Melvin L. Moss, D.D.S., Ph.D., and Letty Salentijn, D.D.S.
New York, N. Y.
During the past decade the method of functional cranial analysis has been developed in our laboratory. The basic postulates and the experimental and clinical supporting data have been published extensively elsewhere.4-29 The orthodontic specialty recently becameaware of this analytical technique, with particular interest being expressed in the derivative concept of the functional matrix. In view of the current reappraisal of the theories of cranial bone growth by many workers (Scott30 and Enlow2), it is appropriate to indicate the contribution which the analytical method makes toward the resolution of this problem. The present review first defines the twobasic types of functional matrices (periosteal and capsular) and then demonstrates their differing and yet complementary roles as the primary morphogenetic agencies in skeletal tissue growth.
Functional cranial analysis
A brief review of basic postulates is necessary. Operationally, the head is a region within which certain functions occur. Every function is completely carried out by afunctional cranial component. Each such component, in turn, is composed of two parts: (1) a functional matrix which actually carries out the function and (2) a skeletal unit whose biomechanical role it is to protect and/or support its specific functional matrix. Abundant data demonstrate that all growth changes in the size, shape, and spatial position and, indeed, the very maintenance in being, of allskeletal units are always secondary to temporally primary changes in their specific functional matrices. To clarify this seemingly sweeping statement, it is necessary to define the terms skeletal unit and functional matrix in greater detail.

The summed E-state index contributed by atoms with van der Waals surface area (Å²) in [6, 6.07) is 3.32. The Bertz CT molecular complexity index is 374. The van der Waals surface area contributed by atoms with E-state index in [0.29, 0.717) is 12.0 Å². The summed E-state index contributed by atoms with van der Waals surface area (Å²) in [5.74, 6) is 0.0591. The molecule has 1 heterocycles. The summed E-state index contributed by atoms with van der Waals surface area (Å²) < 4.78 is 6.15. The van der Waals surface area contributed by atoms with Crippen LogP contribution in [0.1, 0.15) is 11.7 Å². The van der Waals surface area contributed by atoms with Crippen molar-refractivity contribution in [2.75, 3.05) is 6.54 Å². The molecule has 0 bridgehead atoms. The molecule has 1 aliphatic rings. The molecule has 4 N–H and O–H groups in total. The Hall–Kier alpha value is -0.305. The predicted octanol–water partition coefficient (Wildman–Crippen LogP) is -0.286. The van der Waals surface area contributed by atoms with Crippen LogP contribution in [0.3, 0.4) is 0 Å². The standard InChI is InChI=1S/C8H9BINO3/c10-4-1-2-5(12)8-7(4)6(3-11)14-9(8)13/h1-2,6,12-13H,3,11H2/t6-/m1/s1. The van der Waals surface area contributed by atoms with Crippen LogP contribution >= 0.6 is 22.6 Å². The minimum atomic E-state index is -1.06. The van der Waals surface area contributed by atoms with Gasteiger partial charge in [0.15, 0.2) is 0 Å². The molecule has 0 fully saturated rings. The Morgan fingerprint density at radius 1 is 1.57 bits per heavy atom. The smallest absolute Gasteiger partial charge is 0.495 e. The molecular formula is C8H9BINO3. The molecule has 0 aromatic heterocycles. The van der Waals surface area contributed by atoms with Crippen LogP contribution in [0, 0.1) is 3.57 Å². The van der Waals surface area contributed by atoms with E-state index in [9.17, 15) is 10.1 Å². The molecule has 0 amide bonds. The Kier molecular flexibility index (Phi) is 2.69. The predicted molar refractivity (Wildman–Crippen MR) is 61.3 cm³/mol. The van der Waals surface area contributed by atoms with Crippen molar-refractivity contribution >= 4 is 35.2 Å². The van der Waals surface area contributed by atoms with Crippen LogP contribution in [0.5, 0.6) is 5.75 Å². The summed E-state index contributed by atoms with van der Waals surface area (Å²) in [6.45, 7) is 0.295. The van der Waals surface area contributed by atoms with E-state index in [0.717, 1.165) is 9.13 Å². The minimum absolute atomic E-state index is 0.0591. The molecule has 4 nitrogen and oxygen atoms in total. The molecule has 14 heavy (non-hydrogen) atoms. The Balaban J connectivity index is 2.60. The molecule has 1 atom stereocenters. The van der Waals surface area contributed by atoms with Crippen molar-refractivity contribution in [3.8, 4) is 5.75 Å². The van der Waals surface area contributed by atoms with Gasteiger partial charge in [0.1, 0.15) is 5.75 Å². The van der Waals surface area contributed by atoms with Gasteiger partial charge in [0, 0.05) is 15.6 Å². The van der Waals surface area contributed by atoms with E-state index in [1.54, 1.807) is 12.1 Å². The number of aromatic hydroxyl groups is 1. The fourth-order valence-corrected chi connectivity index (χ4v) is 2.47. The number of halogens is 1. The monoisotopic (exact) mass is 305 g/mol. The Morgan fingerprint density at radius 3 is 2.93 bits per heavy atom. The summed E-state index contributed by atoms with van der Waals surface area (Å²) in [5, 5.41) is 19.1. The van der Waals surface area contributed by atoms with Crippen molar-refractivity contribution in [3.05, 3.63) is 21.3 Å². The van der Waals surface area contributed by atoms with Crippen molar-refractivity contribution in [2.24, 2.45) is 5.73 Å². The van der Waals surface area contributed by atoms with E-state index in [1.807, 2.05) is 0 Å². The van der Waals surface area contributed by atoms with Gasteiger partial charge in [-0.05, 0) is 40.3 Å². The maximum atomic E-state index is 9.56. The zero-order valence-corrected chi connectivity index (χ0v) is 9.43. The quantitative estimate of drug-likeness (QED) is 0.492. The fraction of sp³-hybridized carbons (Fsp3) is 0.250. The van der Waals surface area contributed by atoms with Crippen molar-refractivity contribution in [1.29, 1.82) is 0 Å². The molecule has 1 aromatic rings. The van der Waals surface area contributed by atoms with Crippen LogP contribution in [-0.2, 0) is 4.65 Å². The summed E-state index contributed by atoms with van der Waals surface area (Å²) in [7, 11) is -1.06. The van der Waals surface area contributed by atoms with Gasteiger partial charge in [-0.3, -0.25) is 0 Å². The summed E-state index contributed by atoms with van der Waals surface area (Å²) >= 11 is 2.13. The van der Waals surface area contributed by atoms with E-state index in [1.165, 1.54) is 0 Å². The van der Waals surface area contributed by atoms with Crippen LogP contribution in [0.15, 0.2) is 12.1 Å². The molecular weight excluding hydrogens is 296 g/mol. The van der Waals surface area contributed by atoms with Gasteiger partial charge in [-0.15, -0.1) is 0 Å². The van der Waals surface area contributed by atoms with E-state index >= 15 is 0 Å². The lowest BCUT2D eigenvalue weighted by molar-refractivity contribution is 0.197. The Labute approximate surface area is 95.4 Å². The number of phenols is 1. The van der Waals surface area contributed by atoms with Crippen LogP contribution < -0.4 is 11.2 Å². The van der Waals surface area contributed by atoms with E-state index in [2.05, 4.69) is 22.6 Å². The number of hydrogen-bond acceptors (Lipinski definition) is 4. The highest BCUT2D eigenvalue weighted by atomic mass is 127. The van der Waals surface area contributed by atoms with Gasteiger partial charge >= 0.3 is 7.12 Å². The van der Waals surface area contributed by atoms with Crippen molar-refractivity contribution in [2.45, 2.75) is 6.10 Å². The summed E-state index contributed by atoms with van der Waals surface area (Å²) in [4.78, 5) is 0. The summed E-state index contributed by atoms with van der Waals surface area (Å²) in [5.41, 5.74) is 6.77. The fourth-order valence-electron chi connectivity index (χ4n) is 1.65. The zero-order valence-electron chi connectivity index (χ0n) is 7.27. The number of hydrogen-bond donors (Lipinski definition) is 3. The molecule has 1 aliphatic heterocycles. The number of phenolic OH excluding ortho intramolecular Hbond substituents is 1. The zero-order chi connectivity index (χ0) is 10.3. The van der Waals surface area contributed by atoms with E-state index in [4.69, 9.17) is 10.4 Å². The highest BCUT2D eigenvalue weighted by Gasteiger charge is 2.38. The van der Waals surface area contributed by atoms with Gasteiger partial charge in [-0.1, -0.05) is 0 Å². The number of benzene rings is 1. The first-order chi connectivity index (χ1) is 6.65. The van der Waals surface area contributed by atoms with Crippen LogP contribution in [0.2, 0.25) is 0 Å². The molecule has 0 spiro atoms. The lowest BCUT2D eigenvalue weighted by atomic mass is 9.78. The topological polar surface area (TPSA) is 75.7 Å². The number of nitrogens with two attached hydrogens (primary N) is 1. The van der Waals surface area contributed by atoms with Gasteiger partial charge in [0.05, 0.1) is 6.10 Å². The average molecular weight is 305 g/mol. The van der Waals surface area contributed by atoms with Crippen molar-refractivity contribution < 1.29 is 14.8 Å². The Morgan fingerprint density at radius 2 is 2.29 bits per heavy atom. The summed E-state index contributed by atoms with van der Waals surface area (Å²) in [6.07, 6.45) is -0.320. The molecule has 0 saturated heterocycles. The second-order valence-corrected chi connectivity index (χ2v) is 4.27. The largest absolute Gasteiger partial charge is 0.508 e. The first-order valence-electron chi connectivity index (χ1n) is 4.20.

Skeletal units may be composed variably of bone, cartilage, or tendinous tissues. They are not the equivalents of the "bones" of formal, classic osteology. Whensuch a "bone" consists of a number of skeletal units, we call them microskeletal units; that is, both the maxilla and the mandible are formed of a number of such contiguous microskeletal units. When adjoining portions of a number of neighboring "bones" are united to function as a single cranial component, we term this a macroskeletal unit; the endocranial surface of the calvaria is an example.In the mandible we distinguish easily a coronoid microskeletal unit related to the functional demands of the temporalis muscle; an angular microskeletal unit related to the activity of both the masseter and medial pterygoid muscles; an alveolar unit related to the presence and position of teeth; and a basal microskeletal unit related to the inferior alveolar neurovascular triad matrix. There areother mandibular microskeletal units which have been detailed elsewhere.12,14 To a variable extent, contiguous microskeletal units are independent of each other. This implies that changes in the size, shape, or position of the coronoid process as a result of primary changes in temporalis muscle are relatively independent of such changes in other mandibular microskeletal units.
The term functionalmatrix is by no means equivalent to what is commonly understood as "soft tissues," this is, muscles, glands, nerves, vessels, fat, etc., although all of these are obviously included within the concept. Teeth are also a functional matrix, as the experience of every dentist can attest empirically. Indeed, most orthodontic therapy is based firmly on the fact that when this functional matrix grows oris moved, the related skeletal unit (the alveolar bone) responds appropriately to this morphogenetically primary demand. However, the term functional matrix is more inclusive still. There exists a further group of matrices among which the functioning spaces of the oronasopharyngeal cavities figure importantly.
Work in our laboratory increasingly indicates a fundamental difference between two...